Cultural sensitivity a key to improving health

consultationsHealth professionals might wish for a list of cultural “dos and don’ts” they can tick off when dealing with Indigenous clients, but there isn’t one.

Remembering that each individual is different is a central aspect of the cultural safety approach advocated by Ms Kerry Taylor of the Centre for Remote Health and Dr Pauline Guerin of the School of Nursing & Midwifery in Health Care and Indigenous Australians: Cultural safety in practice.

The new book is intended for health students and professionals who want to improve their practice in relation to Indigenous Australian clients. The non-Indigenous authors aim to “shift the focus from the usual expectations that the clients are the ones who need to change in order to achieve improved health outcomes to focus on changing healthcare professionals” according to Ms Taylor.

“A critical part of cultural safety is reflecting on your own practices, being mindful of the situation and being able to think carefully about your behaviour, and being sensitive to the possibilities,” Dr Guerin said.

While it is worthwhile to acquire an awareness of what might be different, such as the appropriateness of touching or the etiquette around entering a client’s house, it should not be treated as a checklist.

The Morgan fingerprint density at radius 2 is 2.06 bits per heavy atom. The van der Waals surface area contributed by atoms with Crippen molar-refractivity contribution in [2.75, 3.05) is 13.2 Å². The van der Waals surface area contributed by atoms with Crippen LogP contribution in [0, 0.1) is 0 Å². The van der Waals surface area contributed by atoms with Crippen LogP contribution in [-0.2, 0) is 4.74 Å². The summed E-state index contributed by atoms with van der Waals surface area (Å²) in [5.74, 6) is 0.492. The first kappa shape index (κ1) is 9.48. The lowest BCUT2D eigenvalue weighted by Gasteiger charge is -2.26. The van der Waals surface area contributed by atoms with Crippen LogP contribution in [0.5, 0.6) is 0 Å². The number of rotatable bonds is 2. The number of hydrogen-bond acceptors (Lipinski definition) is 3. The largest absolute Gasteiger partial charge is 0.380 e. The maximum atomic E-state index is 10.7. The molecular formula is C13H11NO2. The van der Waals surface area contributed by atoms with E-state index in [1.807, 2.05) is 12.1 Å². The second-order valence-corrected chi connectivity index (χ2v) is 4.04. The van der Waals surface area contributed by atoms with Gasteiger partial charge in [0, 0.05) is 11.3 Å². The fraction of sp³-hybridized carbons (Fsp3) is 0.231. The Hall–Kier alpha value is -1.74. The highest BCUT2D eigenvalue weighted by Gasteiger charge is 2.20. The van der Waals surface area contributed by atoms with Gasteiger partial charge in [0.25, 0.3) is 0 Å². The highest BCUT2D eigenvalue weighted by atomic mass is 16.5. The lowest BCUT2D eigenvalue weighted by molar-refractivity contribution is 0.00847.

“Health practitioners have to think about how what they are doing is being received,” Dr Guerin said.

“The one thing that distinguishes cultural safety from other models, such as cultural competence, is that it is the recipient of the care who determines whether or not they feel safe in an interaction.

“It is not something that a supervisor can observe or approve.”

Dr Guerin said health professionals can unwittingly perpetuate the attitudes of colonisation.

“Health professionals automatically come with the power, authority and privilege inherent in that role, and health professionals need to be sensitive that this power is not used to diminish how someone lives their life,” she said.

The book provides numerous case studies and scenarios to illustrate cultural safety in action.

Taking case notes that conspicuously ignore a patient’s cultural explanations of a symptom or ailment, for example, indicates indifference, but is a practice that is easy to reverse.

“By writing down what the clients says, it signals that what he or she says is considered to be important and valuable,” Ms Taylor said.

And, says Dr Guerin, building a client’s trust and confidence is essential to successful treatment.

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